JMIR Mhealth Uhealth 2020;8(9):e21845

doi:10.2196/21845

Keywords



All serious epidemics, such as the COVID-19 pandemic, prompt social organizations to deeply rethink the services they offer, especially toward frail older adults. For instance, the visitation restrictions in geriatric care units and nursing homes, although essential to the control of the pandemic, have also become a major source of social isolation and loneliness for vulnerable populations [1-3]. The only remaining social link for patients and residents in these facilities during confinement has been virtual communication using a range of communication devices, notably telephone calls and video calls.

The use of video calls is currently increasing because of the innovative nature of video, which allows people to speak to and hear others, view their expressions, and establish richer relationships than may be possible with a simple telephone call [4]. The research question in this paper is whether video calling meets the real demands and expectations of older adults or whether they prefer more traditional communication methods, such as the telephone, to contact their relatives. Moreover, evidence from previous literature about the efficacy of electronic interventions to avoid social isolation among older adults is weak and inconsistent [5-7].

Like many other practitioners, from the start of the COVID-19 public health crisis and the first visit restrictions for hospitalized and institutionalized patients, we proposed to organize daily communications between the patients and their relatives to avoid excessive isolation [8,9]. Both telephone calls and video calls were offered to the patients. The main objective of this study was to determine which virtual communication mode was preferred by older patients confined in hospital or institutionalized in a nursing home. Our secondary aims were to identify the proportions of older patients and residents who could independently communicate with virtual support; to measure and compare the degrees of satisfaction following telephone calls and video calls; and to analyze the effects of age and context (hospitalization versus nursing home) on the communication mode choice of older adults.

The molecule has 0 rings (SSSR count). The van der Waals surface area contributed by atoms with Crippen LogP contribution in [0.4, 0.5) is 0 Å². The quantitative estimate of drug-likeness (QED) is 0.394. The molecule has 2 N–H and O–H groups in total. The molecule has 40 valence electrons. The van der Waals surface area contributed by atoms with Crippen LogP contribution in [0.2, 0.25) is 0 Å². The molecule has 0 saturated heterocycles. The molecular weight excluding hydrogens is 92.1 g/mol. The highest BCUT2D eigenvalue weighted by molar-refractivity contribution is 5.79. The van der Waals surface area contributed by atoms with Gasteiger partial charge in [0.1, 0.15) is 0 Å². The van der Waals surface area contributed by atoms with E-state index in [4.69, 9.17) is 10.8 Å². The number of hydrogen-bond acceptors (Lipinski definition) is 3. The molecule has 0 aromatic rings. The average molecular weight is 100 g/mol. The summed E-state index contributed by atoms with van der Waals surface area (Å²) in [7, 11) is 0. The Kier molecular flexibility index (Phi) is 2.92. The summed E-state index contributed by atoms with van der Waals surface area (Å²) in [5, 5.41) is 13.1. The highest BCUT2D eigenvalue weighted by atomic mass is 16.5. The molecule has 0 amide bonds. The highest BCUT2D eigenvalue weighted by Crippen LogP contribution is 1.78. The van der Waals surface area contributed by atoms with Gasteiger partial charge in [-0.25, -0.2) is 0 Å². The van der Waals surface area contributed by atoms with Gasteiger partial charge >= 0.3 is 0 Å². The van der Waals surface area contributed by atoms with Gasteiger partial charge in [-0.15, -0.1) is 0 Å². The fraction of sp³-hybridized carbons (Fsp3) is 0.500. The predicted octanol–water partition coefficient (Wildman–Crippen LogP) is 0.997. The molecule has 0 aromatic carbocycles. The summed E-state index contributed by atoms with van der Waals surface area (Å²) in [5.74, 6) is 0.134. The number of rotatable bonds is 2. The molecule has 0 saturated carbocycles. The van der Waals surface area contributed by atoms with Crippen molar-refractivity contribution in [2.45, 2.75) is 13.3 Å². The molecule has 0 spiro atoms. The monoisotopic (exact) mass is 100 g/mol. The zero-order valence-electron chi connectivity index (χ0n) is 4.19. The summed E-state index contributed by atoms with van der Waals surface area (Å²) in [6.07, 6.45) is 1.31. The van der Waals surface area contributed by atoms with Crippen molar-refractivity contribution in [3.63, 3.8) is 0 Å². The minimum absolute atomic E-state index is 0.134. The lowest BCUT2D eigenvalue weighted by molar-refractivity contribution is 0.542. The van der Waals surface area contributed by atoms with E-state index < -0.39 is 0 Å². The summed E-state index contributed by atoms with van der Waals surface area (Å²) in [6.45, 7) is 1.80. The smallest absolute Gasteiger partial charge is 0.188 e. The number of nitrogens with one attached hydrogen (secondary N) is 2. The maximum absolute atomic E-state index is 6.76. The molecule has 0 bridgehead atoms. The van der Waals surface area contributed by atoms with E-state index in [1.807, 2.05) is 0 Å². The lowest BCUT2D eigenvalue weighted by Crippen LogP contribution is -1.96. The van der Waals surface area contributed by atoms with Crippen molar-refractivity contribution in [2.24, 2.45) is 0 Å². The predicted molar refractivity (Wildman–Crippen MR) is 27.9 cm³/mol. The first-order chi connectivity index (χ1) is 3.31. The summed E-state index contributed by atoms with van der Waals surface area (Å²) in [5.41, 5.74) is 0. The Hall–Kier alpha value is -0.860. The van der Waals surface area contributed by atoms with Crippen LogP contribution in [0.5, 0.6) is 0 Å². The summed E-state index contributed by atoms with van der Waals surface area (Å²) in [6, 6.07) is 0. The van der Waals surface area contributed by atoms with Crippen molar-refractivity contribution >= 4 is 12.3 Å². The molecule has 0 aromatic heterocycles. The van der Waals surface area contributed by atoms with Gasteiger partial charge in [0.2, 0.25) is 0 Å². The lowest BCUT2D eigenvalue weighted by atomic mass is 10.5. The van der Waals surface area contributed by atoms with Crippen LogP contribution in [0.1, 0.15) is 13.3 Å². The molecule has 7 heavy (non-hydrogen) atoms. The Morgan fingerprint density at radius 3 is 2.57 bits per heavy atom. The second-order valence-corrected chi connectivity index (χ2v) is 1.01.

Design and Settings

The cross-sectional TOVID (Telephony Or Videophony for Isolated elDerly) study was conducted in the geriatric acute care unit and in the long-term care unit and nursing home of the University Hospital of Angers, France, between March 25 and May 11, 2020, during the national confinement period in France. No outside visits to these hospital units were authorized during this period. The study was conducted in accordance with the ethical standards set forth in the Helsinki Declaration (1983) and was approved by the local ethics committee (number 2020/29). The study protocol was declared to the National Commission for Information Technology and Civil Liberties (CNIL) under the number ar20-0030v0 (ClinicalTrials.gov identifier: NCT04333849).

Participants

All older adults consecutively hospitalized in the geriatric acute care unit and in the long-term care and nursing home were considered for inclusion in the study. Patients who refused to participate or who were unable to communicate with their relatives for medical reasons were not included in the study.

Data Collection

Health professionals accustomed to using communication devices visited all eligible patients at least once per day to offer to help them organize their communications with their relatives. All patients who expressed interest were offered either a telephone call or a video call, and they were clearly informed that they could receive assistance to establish communication if necessary. All cognitively intact patients who objected to any help were considered to be independently capable of establishing communication (ie, declarative measure). The details of the communication (application and equipment, schedule, and duration) were discussed with the relatives prior to the communication to ensure that the call proceeded smoothly and easily.